Power Windows

By | January 7, 2015

A few years ago, while in England, I visited Canterbury Cathedral. (We were on a pilgrimage and we all told tales as we trekked southward, a doughy poet feverishly writing them all down in rhyming couplets; and as the Miller told his tale, our faces, at first just ghostly, turned a whiter shade of pale. We continue.) The first cathedral at Canterbury dates from A.D. 602, dedicated by St. Augustine. It was destroyed by fire in 1067 and over the next couple of centuries was rebuilt into the magnificent structure we can visit today.

DigNirv-010715-Stained GlassOne of the most notable features of the cathedral—aside from the shrine to Thomas Becket, who had rather a bad day there in 1170—is the stained glass. Indeed, Canterbury Cathedral contains more than 1,200 square meters of stained glass which, like the stained glass found in many a medieval church and cathedral, depicts stories from the Bible, as well as other related events, lives of the saints, and so on. Some of Canterbury’s windows also depict the life of St. Thomas (Becket). The stained glass was not just decorative, although it certainly is that; medieval stained glass is quite beautiful. Much of it did, however, serve a more practical purpose: back in the Middle Ages, prior to the invention of printing, the vast majority of the population was illiterate. Stained glass windows (not all of them, but most cathedrals had various picture series) were a communication medium, a form of visual storytelling. (The verbally related tales that Chaucer’s pilgrims told on the way to the shrine to Thomas Becket were also a dominant form of communication at the time.)

(Quick quiz: what’s the difference between a church and a cathedral? The latter contains the cathedra, or the seat where the bishop sits. It’s not true, though, that bishops can only move diagonally.)

Anyway, in the sixteenth century, there was a revolt against all things iconic, and many churches and cathedrals throughout Europe saw their stained glass and other iconography destroyed. (Whence the word iconoclast, “breaker or destroyer of images.”) Canterbury was spared much of this destruction, although the English Civil War brought damage to some of the windows. (The German bombing of England during World War II also took a bit of a toll.)

However, a recent Wall Street Journal story (via Gizmodo) identifies a new threat to stained glass or, more specifically, the stained glass industry—one with which our own industry is not unfamiliar. (And if you didn’t know that there even was a stained glass industry, you are not alone.)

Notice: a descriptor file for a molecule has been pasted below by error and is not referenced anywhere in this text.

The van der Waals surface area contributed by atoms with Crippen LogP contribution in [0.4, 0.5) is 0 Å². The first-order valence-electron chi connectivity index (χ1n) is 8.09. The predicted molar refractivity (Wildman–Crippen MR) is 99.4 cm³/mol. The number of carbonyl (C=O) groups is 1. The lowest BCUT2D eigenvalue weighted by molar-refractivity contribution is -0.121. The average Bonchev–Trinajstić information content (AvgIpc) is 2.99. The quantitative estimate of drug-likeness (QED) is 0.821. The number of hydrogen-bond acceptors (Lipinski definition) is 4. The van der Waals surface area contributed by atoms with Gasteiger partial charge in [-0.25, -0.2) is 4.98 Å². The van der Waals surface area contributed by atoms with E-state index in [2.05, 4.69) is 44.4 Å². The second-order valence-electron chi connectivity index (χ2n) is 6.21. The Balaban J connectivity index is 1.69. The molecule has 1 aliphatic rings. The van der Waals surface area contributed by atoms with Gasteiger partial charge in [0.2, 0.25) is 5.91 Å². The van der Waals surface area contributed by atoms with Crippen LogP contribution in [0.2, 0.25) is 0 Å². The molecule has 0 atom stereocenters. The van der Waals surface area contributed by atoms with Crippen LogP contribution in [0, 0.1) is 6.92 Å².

[C]hurch architects and experts say modern churches rely more on video and photo slideshows, which they say connect with attendees more than the static imagery of stained glass. “They want to have it dark, so they can project PowerPoint onto a screen,” says Richard Gross, editor of Stained Glass Quarterly.

There is a Stained Glass Association of America, the industry trade group, which

has seen membership dwindle to around half of its peak size of 900 during the 1970s. The annual conference draws about half the number of attendees it once did, and SGAA officials say they have privately considered broadening the group’s name.

One can’t ignore the fact that stained glass is really expensive. That, combined with the inevitable force of modernization, the desire to appear modern to bring in the parishioners, and the fact that stained glass uses decidedly static imagery, have all led new churches to use LED screens or HD projectors to display dynamic content like text, video, images, and PowerPoints (and, perhaps St. Paul’s First Email to the Ephesians).

As a result, stained glass manufacturers are looking at potential secular installations to keep their businesses going, such as casinos, retail establishments, restaurants, hospitals, and private homes.

And, hey, the stained glass industry has a “Dr. Doom,” too:

Kenneth F. von Roenn saw this trend coming nearly four decades ago. At an industry conference inside a Nevada hotel, Mr. von Roenn says he tried to warn his fellow artisans, urging them to shift focus to nonreligious buildings, in a speech called “Time to Jump Ship.”

His advice won a lot of glassy-eyed stares and little applause…

You might even call him an iconoclast.

Here is a case of individuals and companies in a market that are seeking alternate, more technological alternatives, and as a result those individuals and companies are altering their production (such as adopting a cheaper, more efficient way of producing the stained glass) and actively seeking new markets beyond their traditional ones.

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